My setup is not too different, except I run an automated offsite backup via Backblaze. So I have the original copy of the data, an onsite backup (fast restore at NAS speed) and an offsite backup (slow restore but worth it if the house burns down). If you feel paranoid about your setup, I'd suggest adding a fully automated backup to the cloud that runs continuously in the background.
 

mwroobel

Supreme [H]ardness
Joined
Jul 24, 2008
Messages
5,062
In a 4 drive array, unless you have specific performance requirements which would negate using parity, I would recommend RaidZ2 over striped mirrors because in the Z2 any 2 drives could fail and maintain uptime, where in the striped mirrors you only maintain uptime if the right 2 drives fail.
For the backup, a 3-2-1 strategy is generally recommended which means having at least 3 total copies of your data, 2 of which are local but on different devices, and at least 1 copy offsite.
 

iroc409

[H]ard|Gawd
Joined
Jun 17, 2006
Messages
1,384
My vote would be, stick with the current file server until it needs an upgade. You've most likely traded away some storage capacity for increased perforrmance and that's not necessarily a bad thing. My instinct is there isn't anything specifically wrong, but that idea of storing backup drives at work means human forgetfulness comes into play. Chances are, the very day you need to do a restore, the drive you need will be locked in the office for a long holiday weekend.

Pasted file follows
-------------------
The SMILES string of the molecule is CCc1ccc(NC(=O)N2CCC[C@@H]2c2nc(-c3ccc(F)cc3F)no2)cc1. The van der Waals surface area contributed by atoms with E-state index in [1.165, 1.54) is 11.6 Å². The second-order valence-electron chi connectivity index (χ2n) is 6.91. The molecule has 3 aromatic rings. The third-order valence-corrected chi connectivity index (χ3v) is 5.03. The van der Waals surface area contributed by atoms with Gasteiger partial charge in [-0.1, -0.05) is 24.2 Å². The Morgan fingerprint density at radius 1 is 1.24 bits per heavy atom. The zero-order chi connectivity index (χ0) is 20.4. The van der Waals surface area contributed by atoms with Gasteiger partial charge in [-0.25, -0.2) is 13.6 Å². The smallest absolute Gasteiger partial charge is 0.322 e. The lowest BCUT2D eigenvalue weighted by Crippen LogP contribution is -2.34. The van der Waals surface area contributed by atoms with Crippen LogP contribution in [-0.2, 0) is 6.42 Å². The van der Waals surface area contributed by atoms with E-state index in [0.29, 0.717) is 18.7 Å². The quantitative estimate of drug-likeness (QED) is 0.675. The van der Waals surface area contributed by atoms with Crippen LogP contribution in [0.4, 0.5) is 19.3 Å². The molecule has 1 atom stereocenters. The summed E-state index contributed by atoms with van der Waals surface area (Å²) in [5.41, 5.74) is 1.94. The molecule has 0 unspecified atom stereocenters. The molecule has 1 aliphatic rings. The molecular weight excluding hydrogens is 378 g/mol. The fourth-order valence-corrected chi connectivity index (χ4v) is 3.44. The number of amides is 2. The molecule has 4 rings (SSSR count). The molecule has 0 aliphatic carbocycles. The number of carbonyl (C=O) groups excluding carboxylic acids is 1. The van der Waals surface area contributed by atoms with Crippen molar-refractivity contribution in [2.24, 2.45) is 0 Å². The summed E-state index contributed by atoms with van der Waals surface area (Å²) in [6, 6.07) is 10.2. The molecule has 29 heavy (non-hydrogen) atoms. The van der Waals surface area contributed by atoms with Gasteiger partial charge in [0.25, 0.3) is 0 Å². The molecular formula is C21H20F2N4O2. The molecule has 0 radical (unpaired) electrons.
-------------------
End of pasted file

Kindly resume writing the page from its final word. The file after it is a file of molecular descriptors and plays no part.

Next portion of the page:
My setup is not too different, except I run an automated offsite backup via Backblaze. So I have the original copy of the data, an onsite backup (fast restore at NAS speed) and an offsite backup (slow restore but worth it if the house burns down). If you feel paranoid about your setup, I'd suggest adding a fully automated backup to the cloud that runs continuously in the background.

I'm not sure if I want to use a service such as BackBlaze yet.

I think your concerns about having the drive locked up in the office are certainly valid for a lot of people. I have 24/7 access to my office, so the worst part is the trip, but it would definitely be different if that weren't the case. I've avoided it with past jobs because I wouldn't have easy access.

In a 4 drive array, unless you have specific performance requirements which would negate using parity, I would recommend RaidZ2 over striped mirrors because in the Z2 any 2 drives could fail and maintain uptime, where in the striped mirrors you only maintain uptime if the right 2 drives fail.
For the backup, a 3-2-1 strategy is generally recommended which means having at least 3 total copies of your data, 2 of which are local but on different devices, and at least 1 copy offsite.

I think RAIDz2 would be a benefit, but enough to go through the hassle to change an existing array? The easiest way to do that would be to get a pair of 8TB external drives and build a ZFS mirror pair, transfer the current data to the pair, rebuild the internal array and move the files back. Seems like a lot of work, unless I put together a backup server.

I guess I meet the 3-2-1 rule pretty well, probably just paranoid.